Because the people of Ontario knew Tritium leaks posed a danger, again at a massive cost, leaders undertook to integrate and deliver renewable energy solutions, and extensive wind and solar farms have been implemented and connected to the grid over the past decade. Looking into the future, to assure continued growth and prosperity, regulators and engineers these days are working on energy resiliency and storage issues, and establishing local microgrids.
With populations booming, therein lies a consumer base of unparalleled proportions in human history, a veritable marketers dream of untapped potential, growth certainly not unnoticed by governments, and especially by the bankers to the many developing nations who see a tremendous asset in the dutiful collection of taxes and debt annually ad infinitum. Populations across the world are not going to decrease (despite wars, diseases, disasters, catastrophes and famines) and therefore neither will taxes nor debts. These are bankable facts.
Spanning all seven seas, governments are thus responsible for maximizing tax revenue - to improve communities collectively, from providing educated and healthy citizens, to integrating energy and infrastructure systems - for the common good; and corporations sales revenue, typically offering things we don't need: "new and improved" products and "latest and best" services marketed to encourage the spending of disposable income, reduce savings and encourage debt to enjoy daily life, and to feed and keep warm, clean and busy individual families.
Among developing nations, utilities set up long ago to provide electricity to foreign-owned factories and resource processing plants are no longer useful, as these rapidly evolving societies now need more power and a much bigger supply of electricity than envisioned during a distant exploitative and still resonating colonial era. Monopolistic utilities traditionally located in capital cities, transportation hubs and urban centres cannot deliver electricity to remote and rural and growing areas. They simply do not have the time to create national grids.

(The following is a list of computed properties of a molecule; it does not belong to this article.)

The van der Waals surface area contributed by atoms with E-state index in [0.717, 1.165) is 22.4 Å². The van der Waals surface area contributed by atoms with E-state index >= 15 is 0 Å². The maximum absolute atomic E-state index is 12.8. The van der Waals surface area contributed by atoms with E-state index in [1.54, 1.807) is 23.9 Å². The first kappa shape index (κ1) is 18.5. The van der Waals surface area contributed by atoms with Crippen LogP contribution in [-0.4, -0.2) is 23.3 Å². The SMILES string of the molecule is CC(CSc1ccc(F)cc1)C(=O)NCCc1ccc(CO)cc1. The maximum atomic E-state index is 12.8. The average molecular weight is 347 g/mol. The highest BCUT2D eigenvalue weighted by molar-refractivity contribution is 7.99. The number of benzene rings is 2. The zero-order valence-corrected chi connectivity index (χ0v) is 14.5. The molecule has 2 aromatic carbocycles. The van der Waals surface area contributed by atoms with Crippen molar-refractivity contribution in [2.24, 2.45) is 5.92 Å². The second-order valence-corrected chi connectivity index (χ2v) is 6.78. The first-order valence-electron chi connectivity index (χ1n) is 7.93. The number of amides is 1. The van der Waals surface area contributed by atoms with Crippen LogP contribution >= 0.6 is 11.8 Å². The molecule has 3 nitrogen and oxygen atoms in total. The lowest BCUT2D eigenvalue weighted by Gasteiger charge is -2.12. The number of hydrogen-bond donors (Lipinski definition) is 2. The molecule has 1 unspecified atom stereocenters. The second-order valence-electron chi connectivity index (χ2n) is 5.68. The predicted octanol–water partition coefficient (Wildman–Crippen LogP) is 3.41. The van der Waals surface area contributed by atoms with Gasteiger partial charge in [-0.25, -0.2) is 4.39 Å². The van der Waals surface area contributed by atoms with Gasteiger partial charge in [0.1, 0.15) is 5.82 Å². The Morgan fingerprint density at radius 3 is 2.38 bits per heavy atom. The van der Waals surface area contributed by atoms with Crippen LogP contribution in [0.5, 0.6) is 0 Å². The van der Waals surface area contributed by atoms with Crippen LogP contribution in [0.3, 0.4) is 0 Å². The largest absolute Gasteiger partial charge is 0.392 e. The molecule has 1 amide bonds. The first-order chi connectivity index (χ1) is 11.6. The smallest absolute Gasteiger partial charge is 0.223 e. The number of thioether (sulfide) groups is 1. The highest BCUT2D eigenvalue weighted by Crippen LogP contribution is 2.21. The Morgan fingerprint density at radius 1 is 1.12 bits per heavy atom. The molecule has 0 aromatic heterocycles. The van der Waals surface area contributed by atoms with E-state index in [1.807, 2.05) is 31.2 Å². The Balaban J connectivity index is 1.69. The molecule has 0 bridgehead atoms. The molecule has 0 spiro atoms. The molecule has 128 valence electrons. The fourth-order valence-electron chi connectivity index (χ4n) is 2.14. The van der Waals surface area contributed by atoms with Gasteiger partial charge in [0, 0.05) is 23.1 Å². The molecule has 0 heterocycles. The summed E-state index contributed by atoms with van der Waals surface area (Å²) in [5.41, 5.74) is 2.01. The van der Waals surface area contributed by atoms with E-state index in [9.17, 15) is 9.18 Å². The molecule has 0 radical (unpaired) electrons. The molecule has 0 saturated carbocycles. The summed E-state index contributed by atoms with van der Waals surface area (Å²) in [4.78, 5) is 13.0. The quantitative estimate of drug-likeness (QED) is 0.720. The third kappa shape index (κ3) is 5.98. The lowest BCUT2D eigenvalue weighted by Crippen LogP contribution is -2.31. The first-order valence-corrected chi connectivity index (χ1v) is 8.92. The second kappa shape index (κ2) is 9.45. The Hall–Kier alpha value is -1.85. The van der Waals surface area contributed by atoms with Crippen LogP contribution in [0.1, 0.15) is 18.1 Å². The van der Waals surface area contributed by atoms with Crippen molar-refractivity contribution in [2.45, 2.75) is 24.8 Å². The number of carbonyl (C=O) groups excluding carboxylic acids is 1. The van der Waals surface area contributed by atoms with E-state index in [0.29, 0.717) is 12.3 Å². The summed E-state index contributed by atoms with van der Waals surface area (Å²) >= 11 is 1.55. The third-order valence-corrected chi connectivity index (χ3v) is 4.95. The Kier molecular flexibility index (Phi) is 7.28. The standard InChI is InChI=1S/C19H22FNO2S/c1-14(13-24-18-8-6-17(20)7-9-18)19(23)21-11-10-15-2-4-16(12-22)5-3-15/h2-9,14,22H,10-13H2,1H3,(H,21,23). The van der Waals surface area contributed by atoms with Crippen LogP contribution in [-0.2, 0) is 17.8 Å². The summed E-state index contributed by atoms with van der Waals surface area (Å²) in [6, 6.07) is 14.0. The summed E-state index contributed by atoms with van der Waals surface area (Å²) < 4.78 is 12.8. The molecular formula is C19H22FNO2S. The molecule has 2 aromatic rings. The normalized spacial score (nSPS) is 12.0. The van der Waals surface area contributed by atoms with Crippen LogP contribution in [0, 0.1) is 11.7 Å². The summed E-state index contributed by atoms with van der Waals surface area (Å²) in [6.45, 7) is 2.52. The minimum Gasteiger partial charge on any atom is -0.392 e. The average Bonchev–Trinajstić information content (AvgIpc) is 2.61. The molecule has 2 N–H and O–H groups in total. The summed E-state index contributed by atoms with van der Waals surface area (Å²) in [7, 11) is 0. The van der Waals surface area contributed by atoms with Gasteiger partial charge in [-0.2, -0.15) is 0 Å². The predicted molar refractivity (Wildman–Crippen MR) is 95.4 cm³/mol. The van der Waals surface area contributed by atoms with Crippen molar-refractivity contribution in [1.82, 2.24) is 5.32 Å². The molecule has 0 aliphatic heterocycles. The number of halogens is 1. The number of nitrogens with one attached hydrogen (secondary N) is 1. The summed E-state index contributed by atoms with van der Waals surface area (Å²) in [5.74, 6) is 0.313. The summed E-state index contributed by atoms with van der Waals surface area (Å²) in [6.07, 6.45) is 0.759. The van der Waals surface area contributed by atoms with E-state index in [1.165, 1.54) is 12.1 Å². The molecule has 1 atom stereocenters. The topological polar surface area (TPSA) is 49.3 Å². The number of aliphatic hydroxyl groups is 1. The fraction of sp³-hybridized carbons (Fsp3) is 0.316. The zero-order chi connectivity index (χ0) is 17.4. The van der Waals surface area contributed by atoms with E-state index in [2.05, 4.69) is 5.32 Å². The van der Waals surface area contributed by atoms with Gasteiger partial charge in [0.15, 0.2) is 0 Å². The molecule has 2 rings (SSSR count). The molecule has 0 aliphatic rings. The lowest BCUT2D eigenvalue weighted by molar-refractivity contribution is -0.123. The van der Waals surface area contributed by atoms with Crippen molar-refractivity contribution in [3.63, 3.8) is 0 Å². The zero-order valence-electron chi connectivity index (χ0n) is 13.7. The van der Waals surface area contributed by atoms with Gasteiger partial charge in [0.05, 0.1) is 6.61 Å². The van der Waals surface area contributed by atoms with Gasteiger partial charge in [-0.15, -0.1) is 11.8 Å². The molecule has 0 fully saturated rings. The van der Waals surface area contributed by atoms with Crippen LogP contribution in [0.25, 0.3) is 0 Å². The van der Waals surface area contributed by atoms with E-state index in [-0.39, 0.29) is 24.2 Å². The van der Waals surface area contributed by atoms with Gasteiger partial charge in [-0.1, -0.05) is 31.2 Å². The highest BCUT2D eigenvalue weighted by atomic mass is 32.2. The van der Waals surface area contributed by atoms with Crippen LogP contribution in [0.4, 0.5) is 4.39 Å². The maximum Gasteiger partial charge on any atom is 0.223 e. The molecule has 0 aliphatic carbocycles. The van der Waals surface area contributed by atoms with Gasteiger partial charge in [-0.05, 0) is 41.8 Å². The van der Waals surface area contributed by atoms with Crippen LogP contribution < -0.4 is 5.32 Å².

The solution is to develop innovative microgrids and supply locally produced electricity into adjacent communities. The sun may not always shine and the wind may not always blow, but when conjoined together with appropriate storage systems - from the many available - they offer a tantalizing and formidable prospect for leaders tasked with the responsibility of providing power to the people.
A revolution took place in the mid-80s while I worked in the Entertainment Industry. The Digital Era descended upon recording studios and, in the Music Industry, encoded discs soon enough had replaced grooved vinyl on shelves. Many people lost their jobs, as they had when combustion-powered cars replaced horse-drawn carriages. Critically, once powerful corporations were toppled when the people realized they could - by using digital technology - record and produce their own music and their own films. Nowadays they can also as easily distribute their valuable content instantly to targeted audiences.
Similarly, with the advent of microgrids, mini-grids, smart grids or nano-grids, whether powered by solar panels or windmills, augmented by storage - from batteries to flywheels, compressed air or pumped hydro - these systems will democratize the production and distribution of energy, without the need for cables and transmission towers or the burdensome cost of overhead in the management of these antiquated delivery mechanisms that perpetuate large-scale debt vehicles.
Local communities can foster their own growth at their own pace, and provide power to the people: solar powered cold storage facilities, solar powered irrigation systems and solar powered cars are here now, and to be implemented requires a bit of vision and a bit of courage. The time is now to make a decision... building a better future together, to quote an old adage, begins with you. Do it.